The pension bill imposes a new dramatically lower second tier by severely limiting pension coverage and pension benefits for new employees. This will differentially impact public school teachers and public higher education employees who are not covered by social security. New retirement benefits will only be partially indexed for inflation, and these adjustments will not be compounded. The result is that a retiree would lose around 28 percent in purchasing power during a 20-year retirement with 3 percent inflation and 50 percent with 6 percent inflation.
To save state funds, pension benefits for new employees will be based on a fraction of the social security earnings ceiling – currently $106,800 per year regardless of the actual employee’s salary. This too will only be partially adjusted for inflation, which will cause the earnings ceiling for a new employee working 30 years to fall to 64 percent of the social security ceiling with 3 percent inflation and to 42 percent with 6 percent inflation.
These are only two of several punitive measures that will reduce future pension benefits. The fallacy of this approach is that it assumes that there will be no adjustment necessary in the hiring costs for new employees who are offered drastically reduced benefits compared to current employees. Can new, highly skilled employees be hired with such meager benefits? This can only be done by paying higher salaries to compensate for the lower benefits or through the establishment of supplementary retirement systems to make up for the deficiency. What the state saves in lower pension costs will be partially offset by higher wages and new supplementary benefit costs.
Rather than using the new pension savings as a means of setting the state on a path to solvency, the new pension bill is used as an excuse for the state to continue its reckless ways by reducing scheduled pensions contributions. What is overlooked in this discussion is that the budget problems facing the state are really the result of excess spending over several decades where deficits have been partially funded by shorting the state’s pension systems. For example, had the state made timely payments (based on actuarial costs of slightly more than 10 percent of payrolls) to the State Universities Retirement System, SURS would be fully funded with assets of around 106 percent of liabilities rather than its actual level of around 50 percent.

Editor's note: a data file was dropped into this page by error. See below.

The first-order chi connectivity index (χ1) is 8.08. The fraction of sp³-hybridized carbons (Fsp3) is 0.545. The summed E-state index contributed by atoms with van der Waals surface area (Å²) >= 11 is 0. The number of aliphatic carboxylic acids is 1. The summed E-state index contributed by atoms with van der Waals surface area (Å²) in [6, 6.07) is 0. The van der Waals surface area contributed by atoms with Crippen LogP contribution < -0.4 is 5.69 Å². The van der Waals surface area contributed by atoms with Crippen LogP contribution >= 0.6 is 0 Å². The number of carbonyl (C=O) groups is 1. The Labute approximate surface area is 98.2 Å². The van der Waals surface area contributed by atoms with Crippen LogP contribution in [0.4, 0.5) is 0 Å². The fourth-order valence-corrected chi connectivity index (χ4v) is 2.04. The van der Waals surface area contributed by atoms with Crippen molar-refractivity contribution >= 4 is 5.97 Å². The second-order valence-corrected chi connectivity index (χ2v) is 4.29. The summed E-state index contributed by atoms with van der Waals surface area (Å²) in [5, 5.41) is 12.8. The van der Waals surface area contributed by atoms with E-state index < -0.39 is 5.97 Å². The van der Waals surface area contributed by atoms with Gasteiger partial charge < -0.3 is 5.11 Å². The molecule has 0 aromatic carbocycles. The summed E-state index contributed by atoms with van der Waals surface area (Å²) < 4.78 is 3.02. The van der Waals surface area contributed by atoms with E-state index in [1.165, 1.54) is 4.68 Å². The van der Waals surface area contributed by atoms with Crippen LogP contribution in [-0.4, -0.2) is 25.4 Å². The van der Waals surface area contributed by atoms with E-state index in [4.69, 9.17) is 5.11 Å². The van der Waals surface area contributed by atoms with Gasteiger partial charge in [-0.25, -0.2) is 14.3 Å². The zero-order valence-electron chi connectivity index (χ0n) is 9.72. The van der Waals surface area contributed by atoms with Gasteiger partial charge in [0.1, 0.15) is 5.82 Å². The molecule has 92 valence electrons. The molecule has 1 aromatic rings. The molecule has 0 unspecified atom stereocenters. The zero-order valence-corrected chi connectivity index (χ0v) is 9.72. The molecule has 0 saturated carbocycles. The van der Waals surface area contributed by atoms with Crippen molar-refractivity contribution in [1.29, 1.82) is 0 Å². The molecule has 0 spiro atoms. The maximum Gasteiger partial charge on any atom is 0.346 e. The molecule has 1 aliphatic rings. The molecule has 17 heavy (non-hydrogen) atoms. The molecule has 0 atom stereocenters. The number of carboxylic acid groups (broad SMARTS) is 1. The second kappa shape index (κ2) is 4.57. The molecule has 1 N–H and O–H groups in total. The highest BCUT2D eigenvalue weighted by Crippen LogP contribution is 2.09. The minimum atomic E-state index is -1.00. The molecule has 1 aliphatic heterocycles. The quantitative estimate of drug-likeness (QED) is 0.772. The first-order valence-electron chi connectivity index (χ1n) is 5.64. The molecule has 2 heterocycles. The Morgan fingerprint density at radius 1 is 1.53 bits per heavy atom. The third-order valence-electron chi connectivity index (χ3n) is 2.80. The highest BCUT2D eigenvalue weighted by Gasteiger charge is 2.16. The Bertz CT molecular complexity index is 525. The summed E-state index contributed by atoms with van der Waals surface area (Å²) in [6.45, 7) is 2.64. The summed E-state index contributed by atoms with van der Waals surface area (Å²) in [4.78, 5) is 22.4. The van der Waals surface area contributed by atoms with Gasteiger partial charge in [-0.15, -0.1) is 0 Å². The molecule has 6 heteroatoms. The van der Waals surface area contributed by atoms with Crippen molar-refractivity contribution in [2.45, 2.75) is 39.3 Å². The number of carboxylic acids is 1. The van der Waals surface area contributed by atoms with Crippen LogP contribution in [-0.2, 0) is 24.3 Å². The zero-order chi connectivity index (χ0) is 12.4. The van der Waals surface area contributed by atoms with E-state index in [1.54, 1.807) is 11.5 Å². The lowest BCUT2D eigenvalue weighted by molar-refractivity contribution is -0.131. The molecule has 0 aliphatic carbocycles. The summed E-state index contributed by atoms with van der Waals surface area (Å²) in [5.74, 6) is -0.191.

No reasonable observer can deny that pension reform as well as a careful evaluation of non-pension post-retirement benefits such as health insurance needs to be part of a general solution to the state fiscal mess. However, these changes must be accompanied by greater fiscal discipline as evidenced by spending austerity and enhanced revenues. Unfortunately, the General Assembly appears to view its version of pension reform as a substitute for such discipline.
Giertz is professor of economics at the University of Illinois and an elected member of the State Universities Retirement System Board of Trustees. The views expressed here are his and not necessarily those of these institutions.